Self-employed people can’t set-up an Executive Pension.

Nor can they access their pension at age 50.
 

amadan1000

Registered User
Messages
4
Well, if you're self employed then an executive Pension is the way to go. Get the lowest cost and fees provider ( learned my lesson ......late) . No mortgage? Rent? Childcare? Anyway , pay off the loan first. Keep a good cash reserve to make sure of no credit card interest or car payments. Then pension what you can afford. An exec pension can also be accessed from age 50 but terms and conditions apply. Many people on here more expert than me who can help steer you. Keep the fees LOW. Small % eat into fund over time. That's my advice...
Please elaborate on your journey and experience the finding the lowest cost fees .I have a directors pension and am only now unravelling the hidden costs and looking for alternatives. Not meaning to hijack the thread as this information should be pertinent to op.
 

NotMyRealName

Registered User
Messages
24
Please elaborate on your journey and experience the finding the lowest cost fees .I have a directors pension and am only now unravelling the hidden costs and looking for alternatives. Not meaning to hijack the thread as this information should be pertinent to op.
Well my most recent experience is on another thread " pension pot transfer"
I started an exec pension by moving my small PRSA into it 14 years ago. I used a main pension provider, through my bank.
I've been in a position, even through the recession, to add to it in lump sums every year. Initially, small lumps then, as company cashflow improved, larger lumps in the last 5 or 6 years.
Provider charged 5% on contributions, 3% if over 12k and 1% Annual Management Charge.
Download a compound interest calculator and see what that can do over time.....
I'm currently renegotiating the terms for going forward.
My contract allows for 100% transfer value....other contracts may not. Ask your provider for details and shop around with providers. I wish I'd clued into this earlier. However, running a business is hard enough and at least I started a pension .....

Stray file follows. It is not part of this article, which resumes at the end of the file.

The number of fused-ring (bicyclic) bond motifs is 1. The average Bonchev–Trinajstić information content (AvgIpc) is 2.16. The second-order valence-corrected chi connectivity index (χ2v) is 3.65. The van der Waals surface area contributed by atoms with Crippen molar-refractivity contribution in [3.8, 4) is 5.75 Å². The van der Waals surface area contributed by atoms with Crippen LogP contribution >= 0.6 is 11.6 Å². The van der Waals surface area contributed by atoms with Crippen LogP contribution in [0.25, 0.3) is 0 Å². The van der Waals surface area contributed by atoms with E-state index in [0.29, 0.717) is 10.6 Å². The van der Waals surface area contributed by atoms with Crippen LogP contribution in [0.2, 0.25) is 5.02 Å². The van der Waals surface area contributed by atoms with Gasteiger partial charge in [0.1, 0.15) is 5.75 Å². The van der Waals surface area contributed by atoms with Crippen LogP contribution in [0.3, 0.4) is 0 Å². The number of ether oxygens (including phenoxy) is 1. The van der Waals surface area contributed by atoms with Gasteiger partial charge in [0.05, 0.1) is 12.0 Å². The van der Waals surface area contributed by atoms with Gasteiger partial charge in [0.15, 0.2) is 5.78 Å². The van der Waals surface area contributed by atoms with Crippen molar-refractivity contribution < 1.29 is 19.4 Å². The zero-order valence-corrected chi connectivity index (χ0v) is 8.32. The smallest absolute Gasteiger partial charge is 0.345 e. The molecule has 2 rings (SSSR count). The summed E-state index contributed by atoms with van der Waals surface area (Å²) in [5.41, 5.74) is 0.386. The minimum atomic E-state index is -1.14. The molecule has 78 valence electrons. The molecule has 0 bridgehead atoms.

Let's say you start with 50k in your pot today and you contribute 12k per annum @ 1% AMC and 3% contribution charge. We can only presume ( hope for) growth and the magic number is 5% per annum. In 15 years that's total €257,856
Now assume .75% AMC and 0% contribution charge ( this is gettable in the market).
In 15 years that's total €362,889
So € 105,000 in creeping fees
My cornflakes are boiling in my stomach...... thinking about it
 

NotMyRealName

Registered User
Messages
24
Well my most recent experience is on another thread " pension pot transfer"
I started an exec pension by moving my small PRSA into it 14 years ago. I used a main pension provider, through my bank.
I've been in a position, even through the recession, to add to it in lump sums every year. Initially, small lumps then, as company cashflow improved, larger lumps in the last 5 or 6 years.
Provider charged 5% on contributions, 3% if over 12k and 1% Annual Management Charge.
Download a compound interest calculator and see what that can do over time.....
I'm currently renegotiating the terms for going forward.
My contract allows for 100% transfer value....other contracts may not. Ask your provider for details and shop around with providers. I wish I'd clued into this earlier. However, running a business is hard enough and at least I started a pension .....
Let's say you start with 50k in your pot today and you contribute 12k per annum @ 1% AMC and 3% contribution charge. We can only presume ( hope for) growth and the magic number is 5% per annum. In 15 years that's total €257,856
Now assume .75% AMC and 0% contribution charge ( this is gettable in the market).
In 15 years that's total €362,889
So € 105,000 in creeping fees
My cornflakes are boiling in my stomach...... thinking about it
Apologies.....this calculation is completely flawed......update in a few mins
 

NotMyRealName

Registered User
Messages
24
50k with 12k added per annum @ 3% allocation charge and 1% AMC for 15years @ 5% growth p.a. is total €321,680